I have inherited an avocado tree in a hot, arid climate in a very windy spot.

It has been watered well, but its leaves look like something is wrong with it - they have brown edges.

enter image description here

Perhaps it's been watered too well - the soil it's in appears to be a bit dense and loamy:

enter image description here

What should I do?

Should I try to loosen the soil manually?

  • If this picture is the actual tree then it might be a mango not an avocado
    – user6872
    Jul 25, 2014 at 2:59
  • @mrsuthe Please explain why you think it's a mango, and what you would do to cure or prevent the brown edges on the leaves. As it stands, this doesn't answer the question.
    – Niall C.
    Jul 25, 2014 at 3:10

4 Answers 4


I have seen this same type of damage on an avocado in a pot that was allowed to go dry.

Given that your plant is outdoors in a hot and dry area this looks like stress caused by inadequate water.

Avocados require a well aerated soil with water that is low in dissolved salts. A soil depth of 1 metre is helpful in maintaining water levels.

The recommendations for California are to apply a mulch of organic material at least two inches deep. You could also topdress first with good soil.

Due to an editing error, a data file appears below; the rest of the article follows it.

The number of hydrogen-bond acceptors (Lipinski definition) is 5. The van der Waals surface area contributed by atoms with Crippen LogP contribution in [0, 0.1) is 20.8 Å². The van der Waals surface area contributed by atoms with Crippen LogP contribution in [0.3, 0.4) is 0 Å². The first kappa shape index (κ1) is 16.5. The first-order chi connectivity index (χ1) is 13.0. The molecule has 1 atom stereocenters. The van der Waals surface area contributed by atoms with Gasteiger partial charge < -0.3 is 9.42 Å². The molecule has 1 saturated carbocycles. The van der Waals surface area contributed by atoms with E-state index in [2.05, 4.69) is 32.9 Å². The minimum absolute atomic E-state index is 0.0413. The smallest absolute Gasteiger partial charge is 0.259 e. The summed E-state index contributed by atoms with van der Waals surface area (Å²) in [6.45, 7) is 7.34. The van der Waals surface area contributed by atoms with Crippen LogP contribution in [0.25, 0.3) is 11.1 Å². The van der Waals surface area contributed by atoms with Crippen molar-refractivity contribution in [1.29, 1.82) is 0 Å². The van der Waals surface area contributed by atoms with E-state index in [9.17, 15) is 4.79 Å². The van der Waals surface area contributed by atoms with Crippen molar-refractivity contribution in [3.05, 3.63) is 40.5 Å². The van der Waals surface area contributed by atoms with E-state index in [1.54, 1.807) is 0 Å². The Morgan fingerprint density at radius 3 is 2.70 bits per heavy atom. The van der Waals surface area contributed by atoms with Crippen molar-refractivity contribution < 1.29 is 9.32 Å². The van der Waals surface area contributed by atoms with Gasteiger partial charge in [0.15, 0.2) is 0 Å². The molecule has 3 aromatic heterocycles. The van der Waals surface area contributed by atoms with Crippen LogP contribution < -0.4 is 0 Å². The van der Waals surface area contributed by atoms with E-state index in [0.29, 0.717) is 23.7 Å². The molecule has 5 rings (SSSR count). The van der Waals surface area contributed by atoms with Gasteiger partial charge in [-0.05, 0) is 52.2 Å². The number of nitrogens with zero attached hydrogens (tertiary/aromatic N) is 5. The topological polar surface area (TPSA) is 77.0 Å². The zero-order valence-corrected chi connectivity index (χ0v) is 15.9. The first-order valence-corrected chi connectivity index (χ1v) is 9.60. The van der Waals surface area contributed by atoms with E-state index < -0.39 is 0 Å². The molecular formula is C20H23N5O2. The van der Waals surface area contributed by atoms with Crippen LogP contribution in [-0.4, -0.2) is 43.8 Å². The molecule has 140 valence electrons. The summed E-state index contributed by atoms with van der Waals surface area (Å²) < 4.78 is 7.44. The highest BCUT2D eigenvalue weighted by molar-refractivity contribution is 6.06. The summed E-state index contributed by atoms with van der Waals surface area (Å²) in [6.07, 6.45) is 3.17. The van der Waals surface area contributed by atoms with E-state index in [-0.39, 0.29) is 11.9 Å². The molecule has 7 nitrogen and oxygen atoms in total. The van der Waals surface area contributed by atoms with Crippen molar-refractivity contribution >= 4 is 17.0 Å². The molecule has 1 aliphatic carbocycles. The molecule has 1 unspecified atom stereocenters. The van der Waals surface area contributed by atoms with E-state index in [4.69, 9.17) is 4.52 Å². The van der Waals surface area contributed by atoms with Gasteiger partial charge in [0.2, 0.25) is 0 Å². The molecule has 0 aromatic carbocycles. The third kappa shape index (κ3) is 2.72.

I think there is salt in your water. I had the same problem but when I changed the water the tree started to look alive again: new branches, new leaves and fruits. You should also fertilize it.


It looks like wind damage to me, especially as the edges are browned and dry. The same can be seen if leaves on delicate shrubs like acers are exposed to wind.


The leaves definitely look like a mango. Too much fertilizer or fertilizer not watered in well can also cause salt build up. Water less often but more deeply.

Your Answer

By clicking “Post Your Answer”, you agree to our terms of service and acknowledge you have read our privacy policy.

Not the answer you're looking for? Browse other questions tagged or ask your own question.